"It's a German government decision," one French official said. "It's a great shame, because ... we had made progress.
"It would seem that the chancellor does not want the discussions to continue."
In London, a source said: "It was absolutely heading in the right direction ... There was very significant progress with France. There wasn't the same progress elsewhere."
The German government, which unlike France is not directly a shareholder had, sources said, been offered parity with Paris in any combined group - something it wanted since carmaker Daimler has been looking to give up the biggest German stake in EADS.
While others felt Berlin was offered good terms, including a stake in the firm and guarantees of jobs and office locations going to Germany, sources in the German government said a range of factors had soured Merkel on Enders' proposals. Those ranged from questions over the business logic and fears of damaging sales by possibly increasing state involvement to discomfort with involving Germany, still scarred by its militarist past, in what would become the world's biggest armaments manufacturer.
As once source close to Merkel said: "Defense is an especially sensitive subject in Germany."
A London hedge fund manager, who profited from the collapse of a plan that had depressed EADS shares and boosted BAE's, reckoned Enders had been fighting a losing battle from the first: "It proves that you can try to take the politics out of EADS," he said. "But you can never take EADS out of politics."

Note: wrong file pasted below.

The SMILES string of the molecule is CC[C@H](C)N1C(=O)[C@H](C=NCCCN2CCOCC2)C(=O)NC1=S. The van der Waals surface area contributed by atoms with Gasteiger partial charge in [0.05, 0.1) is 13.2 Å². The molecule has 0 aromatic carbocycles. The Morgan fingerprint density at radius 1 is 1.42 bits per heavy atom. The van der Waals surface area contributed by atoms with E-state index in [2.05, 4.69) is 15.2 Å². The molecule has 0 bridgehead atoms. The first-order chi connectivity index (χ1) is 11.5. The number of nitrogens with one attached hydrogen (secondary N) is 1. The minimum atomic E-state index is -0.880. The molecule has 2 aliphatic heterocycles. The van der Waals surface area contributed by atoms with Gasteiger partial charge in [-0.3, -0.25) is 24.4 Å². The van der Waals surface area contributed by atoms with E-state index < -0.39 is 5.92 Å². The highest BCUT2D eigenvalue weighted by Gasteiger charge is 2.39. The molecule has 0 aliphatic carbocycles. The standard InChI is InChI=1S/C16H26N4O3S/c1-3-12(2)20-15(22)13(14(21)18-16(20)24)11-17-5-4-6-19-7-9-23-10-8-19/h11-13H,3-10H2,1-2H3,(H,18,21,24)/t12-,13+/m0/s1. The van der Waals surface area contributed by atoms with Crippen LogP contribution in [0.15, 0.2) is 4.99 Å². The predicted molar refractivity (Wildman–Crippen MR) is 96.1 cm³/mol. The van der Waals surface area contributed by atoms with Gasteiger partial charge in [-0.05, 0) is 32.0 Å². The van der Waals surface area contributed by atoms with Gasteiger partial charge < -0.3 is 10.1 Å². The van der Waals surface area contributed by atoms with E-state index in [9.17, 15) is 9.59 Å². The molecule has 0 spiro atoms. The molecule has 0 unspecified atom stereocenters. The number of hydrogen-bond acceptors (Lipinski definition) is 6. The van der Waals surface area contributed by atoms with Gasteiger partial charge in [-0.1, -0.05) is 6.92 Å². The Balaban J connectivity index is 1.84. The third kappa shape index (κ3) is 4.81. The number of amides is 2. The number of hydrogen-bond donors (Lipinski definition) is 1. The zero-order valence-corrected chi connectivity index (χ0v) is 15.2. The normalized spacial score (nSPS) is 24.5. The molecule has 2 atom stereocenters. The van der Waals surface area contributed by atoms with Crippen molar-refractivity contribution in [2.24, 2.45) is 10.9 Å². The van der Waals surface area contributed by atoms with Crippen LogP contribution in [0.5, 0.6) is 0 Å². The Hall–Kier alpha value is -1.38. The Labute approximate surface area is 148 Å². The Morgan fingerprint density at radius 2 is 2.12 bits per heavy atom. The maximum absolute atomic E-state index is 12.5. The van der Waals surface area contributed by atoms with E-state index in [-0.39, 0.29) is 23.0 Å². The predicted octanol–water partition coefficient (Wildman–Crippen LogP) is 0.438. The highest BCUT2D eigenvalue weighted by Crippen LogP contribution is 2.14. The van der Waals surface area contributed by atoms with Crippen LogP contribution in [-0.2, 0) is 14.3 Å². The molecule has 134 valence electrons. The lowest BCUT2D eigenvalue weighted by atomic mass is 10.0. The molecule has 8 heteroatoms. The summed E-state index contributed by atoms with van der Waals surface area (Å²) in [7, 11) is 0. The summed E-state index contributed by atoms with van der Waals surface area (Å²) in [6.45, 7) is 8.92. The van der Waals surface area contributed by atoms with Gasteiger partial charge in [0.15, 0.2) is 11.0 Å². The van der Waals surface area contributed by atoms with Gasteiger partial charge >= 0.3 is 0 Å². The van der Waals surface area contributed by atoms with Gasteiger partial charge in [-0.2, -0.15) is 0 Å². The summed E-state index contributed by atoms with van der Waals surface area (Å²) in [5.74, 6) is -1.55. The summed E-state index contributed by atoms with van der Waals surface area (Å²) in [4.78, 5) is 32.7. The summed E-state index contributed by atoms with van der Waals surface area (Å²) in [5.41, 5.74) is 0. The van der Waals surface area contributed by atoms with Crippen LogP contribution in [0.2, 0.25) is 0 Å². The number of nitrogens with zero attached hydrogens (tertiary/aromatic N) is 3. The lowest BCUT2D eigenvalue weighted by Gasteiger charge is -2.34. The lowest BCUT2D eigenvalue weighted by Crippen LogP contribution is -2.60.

There were those who felt the managements' miscalculation had been in the very secrecy they hoped to maintain until a deal could be worked out away from the glare of public politicking.
A source close to the Spanish government, which also has a stake in EADS, told Reuters: "The fact that they tried to handle this deal behind the backs of the governments, who are the main shareholders, was a major error."
Enders' position may now be questioned and EADS's ownership structure may in any case face a major shake-up as Daimler and French conglomerate Lagardere try to sell out, disrupting a complex and partly secret set of internal pacts.
The CEO, who has relished publicity stunts like jumping out of his own firm's new military transporter from 12,000 feet, may now look back on where things went sour in talks that one source involved described as starting as "a bit of banter" between Enders and King.
Within weeks of taking over the top job, that vague idea turned into a serious project in early July during a meeting at London's City Airport among a small group from both firms.
Later that month, wider discussions including lawyers and bankers sketched out a plan that would fix the share of EADS investors in the combined group at 60 percent and BAE at 40.
Over the summer, government officials were getting involved - though not quickly enough for the liking of some ministers.
And the corporate teams were caught off guard when, on September 12, just two weeks after the hang-gliding accident had disrupted Enders' plan for an Airbus-centered trip to China with Merkel, the news of the talks leaked and Britain's takeover regulator set a 30-day clock ticking for them to make shareholders an offer - or show justification for extending the timetable.
In the end, it was clear that, for now at least, it was a deal that wouldn't fly.
(Additional reporting by Sophie Sassard, Sinead Cruise, Tim Hepher, Adrian Croft, Gernot Heller and Elizabeth Pineau; Writing by Alastair Macdonald, editing by Peter Millership)